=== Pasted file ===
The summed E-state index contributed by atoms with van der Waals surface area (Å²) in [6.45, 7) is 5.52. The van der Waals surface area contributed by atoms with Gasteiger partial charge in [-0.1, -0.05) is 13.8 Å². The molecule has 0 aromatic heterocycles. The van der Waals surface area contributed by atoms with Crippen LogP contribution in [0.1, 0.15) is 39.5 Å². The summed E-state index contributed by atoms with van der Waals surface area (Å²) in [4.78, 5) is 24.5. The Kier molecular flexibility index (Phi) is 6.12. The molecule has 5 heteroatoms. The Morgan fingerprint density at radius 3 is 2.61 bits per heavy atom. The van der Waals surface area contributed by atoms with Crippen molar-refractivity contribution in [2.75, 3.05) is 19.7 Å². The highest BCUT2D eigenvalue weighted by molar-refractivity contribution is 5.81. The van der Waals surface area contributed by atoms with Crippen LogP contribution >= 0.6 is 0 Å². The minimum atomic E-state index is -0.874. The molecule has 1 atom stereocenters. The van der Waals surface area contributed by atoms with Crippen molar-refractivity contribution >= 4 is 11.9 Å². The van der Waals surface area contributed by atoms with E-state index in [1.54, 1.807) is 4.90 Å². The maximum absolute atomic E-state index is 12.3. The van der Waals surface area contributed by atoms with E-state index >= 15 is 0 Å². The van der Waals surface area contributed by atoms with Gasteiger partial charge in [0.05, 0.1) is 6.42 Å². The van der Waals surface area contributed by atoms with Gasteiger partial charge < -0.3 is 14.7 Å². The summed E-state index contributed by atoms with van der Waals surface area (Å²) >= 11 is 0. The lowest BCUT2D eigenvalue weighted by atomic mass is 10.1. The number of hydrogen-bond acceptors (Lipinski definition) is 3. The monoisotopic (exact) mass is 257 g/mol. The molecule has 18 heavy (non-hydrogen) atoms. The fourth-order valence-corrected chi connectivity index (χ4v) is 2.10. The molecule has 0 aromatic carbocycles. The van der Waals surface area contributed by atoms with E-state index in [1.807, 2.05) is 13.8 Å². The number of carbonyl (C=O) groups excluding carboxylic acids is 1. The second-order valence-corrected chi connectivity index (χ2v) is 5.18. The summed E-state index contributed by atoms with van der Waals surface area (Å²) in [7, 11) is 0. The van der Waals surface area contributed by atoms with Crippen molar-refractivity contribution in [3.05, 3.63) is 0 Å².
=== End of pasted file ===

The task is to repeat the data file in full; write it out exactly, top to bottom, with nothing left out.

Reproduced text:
The summed E-state index contributed by atoms with van der Waals surface area (Å²) in [6.45, 7) is 5.52. The van der Waals surface area contributed by atoms with Gasteiger partial charge in [-0.1, -0.05) is 13.8 Å². The molecule has 0 aromatic heterocycles. The van der Waals surface area contributed by atoms with Crippen LogP contribution in [0.1, 0.15) is 39.5 Å². The summed E-state index contributed by atoms with van der Waals surface area (Å²) in [4.78, 5) is 24.5. The Kier molecular flexibility index (Phi) is 6.12. The molecule has 5 heteroatoms. The Morgan fingerprint density at radius 3 is 2.61 bits per heavy atom. The van der Waals surface area contributed by atoms with Crippen molar-refractivity contribution in [2.75, 3.05) is 19.7 Å². The highest BCUT2D eigenvalue weighted by molar-refractivity contribution is 5.81. The van der Waals surface area contributed by atoms with Crippen LogP contribution >= 0.6 is 0 Å². The minimum atomic E-state index is -0.874. The molecule has 1 atom stereocenters. The van der Waals surface area contributed by atoms with Crippen molar-refractivity contribution >= 4 is 11.9 Å². The van der Waals surface area contributed by atoms with E-state index in [1.54, 1.807) is 4.90 Å². The maximum absolute atomic E-state index is 12.3. The van der Waals surface area contributed by atoms with E-state index >= 15 is 0 Å². The van der Waals surface area contributed by atoms with Gasteiger partial charge in [0.05, 0.1) is 6.42 Å². The van der Waals surface area contributed by atoms with Gasteiger partial charge < -0.3 is 14.7 Å². The summed E-state index contributed by atoms with van der Waals surface area (Å²) >= 11 is 0. The lowest BCUT2D eigenvalue weighted by atomic mass is 10.1. The number of hydrogen-bond acceptors (Lipinski definition) is 3. The monoisotopic (exact) mass is 257 g/mol. The molecule has 18 heavy (non-hydrogen) atoms. The fourth-order valence-corrected chi connectivity index (χ4v) is 2.10. The molecule has 0 aromatic carbocycles. The van der Waals surface area contributed by atoms with E-state index in [1.807, 2.05) is 13.8 Å². The number of carbonyl (C=O) groups excluding carboxylic acids is 1. The second-order valence-corrected chi connectivity index (χ2v) is 5.18. The summed E-state index contributed by atoms with van der Waals surface area (Å²) in [7, 11) is 0. The van der Waals surface area contributed by atoms with Crippen molar-refractivity contribution in [3.05, 3.63) is 0 Å².